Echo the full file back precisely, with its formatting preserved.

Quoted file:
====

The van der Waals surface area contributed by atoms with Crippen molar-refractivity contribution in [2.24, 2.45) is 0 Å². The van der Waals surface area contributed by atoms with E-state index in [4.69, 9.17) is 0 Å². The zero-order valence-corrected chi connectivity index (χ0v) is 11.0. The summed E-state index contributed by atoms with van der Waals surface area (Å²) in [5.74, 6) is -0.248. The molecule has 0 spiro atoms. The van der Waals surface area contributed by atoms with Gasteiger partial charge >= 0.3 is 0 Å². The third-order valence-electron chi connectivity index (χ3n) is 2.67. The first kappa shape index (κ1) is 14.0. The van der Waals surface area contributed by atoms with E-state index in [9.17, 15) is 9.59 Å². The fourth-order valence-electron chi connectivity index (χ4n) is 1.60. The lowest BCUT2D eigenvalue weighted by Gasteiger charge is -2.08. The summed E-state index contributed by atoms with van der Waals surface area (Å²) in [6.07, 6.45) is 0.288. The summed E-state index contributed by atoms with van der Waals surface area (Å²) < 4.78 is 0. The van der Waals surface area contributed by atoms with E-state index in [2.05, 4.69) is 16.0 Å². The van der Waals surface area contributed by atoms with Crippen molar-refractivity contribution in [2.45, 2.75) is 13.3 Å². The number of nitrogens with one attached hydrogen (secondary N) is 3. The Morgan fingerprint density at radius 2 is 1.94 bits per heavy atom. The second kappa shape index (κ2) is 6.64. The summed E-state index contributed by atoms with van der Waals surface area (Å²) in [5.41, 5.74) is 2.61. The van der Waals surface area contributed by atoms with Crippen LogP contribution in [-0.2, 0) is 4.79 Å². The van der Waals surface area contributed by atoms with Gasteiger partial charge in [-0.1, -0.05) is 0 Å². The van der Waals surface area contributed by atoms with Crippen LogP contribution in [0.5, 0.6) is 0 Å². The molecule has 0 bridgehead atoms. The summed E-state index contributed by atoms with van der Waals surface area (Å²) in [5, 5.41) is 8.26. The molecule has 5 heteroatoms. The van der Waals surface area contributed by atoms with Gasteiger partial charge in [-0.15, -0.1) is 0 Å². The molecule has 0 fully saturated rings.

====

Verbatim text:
The van der Waals surface area contributed by atoms with Crippen molar-refractivity contribution in [2.24, 2.45) is 0 Å². The van der Waals surface area contributed by atoms with E-state index in [4.69, 9.17) is 0 Å². The zero-order valence-corrected chi connectivity index (χ0v) is 11.0. The summed E-state index contributed by atoms with van der Waals surface area (Å²) in [5.74, 6) is -0.248. The molecule has 0 spiro atoms. The van der Waals surface area contributed by atoms with Gasteiger partial charge >= 0.3 is 0 Å². The third-order valence-electron chi connectivity index (χ3n) is 2.67. The first kappa shape index (κ1) is 14.0. The van der Waals surface area contributed by atoms with E-state index in [9.17, 15) is 9.59 Å². The fourth-order valence-electron chi connectivity index (χ4n) is 1.60. The lowest BCUT2D eigenvalue weighted by Gasteiger charge is -2.08. The summed E-state index contributed by atoms with van der Waals surface area (Å²) in [6.07, 6.45) is 0.288. The summed E-state index contributed by atoms with van der Waals surface area (Å²) < 4.78 is 0. The van der Waals surface area contributed by atoms with E-state index in [2.05, 4.69) is 16.0 Å². The van der Waals surface area contributed by atoms with Crippen molar-refractivity contribution in [2.45, 2.75) is 13.3 Å². The number of nitrogens with one attached hydrogen (secondary N) is 3. The Morgan fingerprint density at radius 2 is 1.94 bits per heavy atom. The second kappa shape index (κ2) is 6.64. The summed E-state index contributed by atoms with van der Waals surface area (Å²) in [5.41, 5.74) is 2.61. The van der Waals surface area contributed by atoms with Crippen LogP contribution in [-0.2, 0) is 4.79 Å². The van der Waals surface area contributed by atoms with Gasteiger partial charge in [-0.1, -0.05) is 0 Å². The van der Waals surface area contributed by atoms with Crippen LogP contribution in [0.5, 0.6) is 0 Å². The molecule has 0 bridgehead atoms. The summed E-state index contributed by atoms with van der Waals surface area (Å²) in [5, 5.41) is 8.26. The molecule has 5 heteroatoms. The van der Waals surface area contributed by atoms with Gasteiger partial charge in [-0.15, -0.1) is 0 Å². The molecule has 0 fully saturated rings.